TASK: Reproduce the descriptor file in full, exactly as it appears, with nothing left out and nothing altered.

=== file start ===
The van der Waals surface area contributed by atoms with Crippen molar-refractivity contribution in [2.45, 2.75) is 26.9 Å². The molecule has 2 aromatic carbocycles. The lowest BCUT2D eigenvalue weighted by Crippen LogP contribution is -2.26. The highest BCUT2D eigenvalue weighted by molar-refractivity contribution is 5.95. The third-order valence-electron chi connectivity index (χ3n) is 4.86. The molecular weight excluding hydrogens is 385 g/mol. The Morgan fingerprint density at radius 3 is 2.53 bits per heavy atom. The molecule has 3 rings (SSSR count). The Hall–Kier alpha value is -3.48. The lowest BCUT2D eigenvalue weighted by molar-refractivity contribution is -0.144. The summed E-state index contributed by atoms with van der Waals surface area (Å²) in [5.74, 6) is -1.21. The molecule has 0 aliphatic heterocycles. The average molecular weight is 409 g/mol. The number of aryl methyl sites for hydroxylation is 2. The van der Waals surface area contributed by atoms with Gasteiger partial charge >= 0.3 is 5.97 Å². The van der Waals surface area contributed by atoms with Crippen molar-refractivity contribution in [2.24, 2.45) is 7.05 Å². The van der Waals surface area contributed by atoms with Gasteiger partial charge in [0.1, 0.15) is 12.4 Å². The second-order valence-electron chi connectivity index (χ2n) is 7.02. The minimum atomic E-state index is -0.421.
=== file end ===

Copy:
The van der Waals surface area contributed by atoms with Crippen molar-refractivity contribution in [2.45, 2.75) is 26.9 Å². The molecule has 2 aromatic carbocycles. The lowest BCUT2D eigenvalue weighted by Crippen LogP contribution is -2.26. The highest BCUT2D eigenvalue weighted by molar-refractivity contribution is 5.95. The third-order valence-electron chi connectivity index (χ3n) is 4.86. The molecular weight excluding hydrogens is 385 g/mol. The Morgan fingerprint density at radius 3 is 2.53 bits per heavy atom. The molecule has 3 rings (SSSR count). The Hall–Kier alpha value is -3.48. The lowest BCUT2D eigenvalue weighted by molar-refractivity contribution is -0.144. The summed E-state index contributed by atoms with van der Waals surface area (Å²) in [5.74, 6) is -1.21. The molecule has 0 aliphatic heterocycles. The average molecular weight is 409 g/mol. The number of aryl methyl sites for hydroxylation is 2. The van der Waals surface area contributed by atoms with Gasteiger partial charge >= 0.3 is 5.97 Å². The van der Waals surface area contributed by atoms with Crippen molar-refractivity contribution in [2.24, 2.45) is 7.05 Å². The van der Waals surface area contributed by atoms with Gasteiger partial charge in [0.1, 0.15) is 12.4 Å². The second-order valence-electron chi connectivity index (χ2n) is 7.02. The minimum atomic E-state index is -0.421.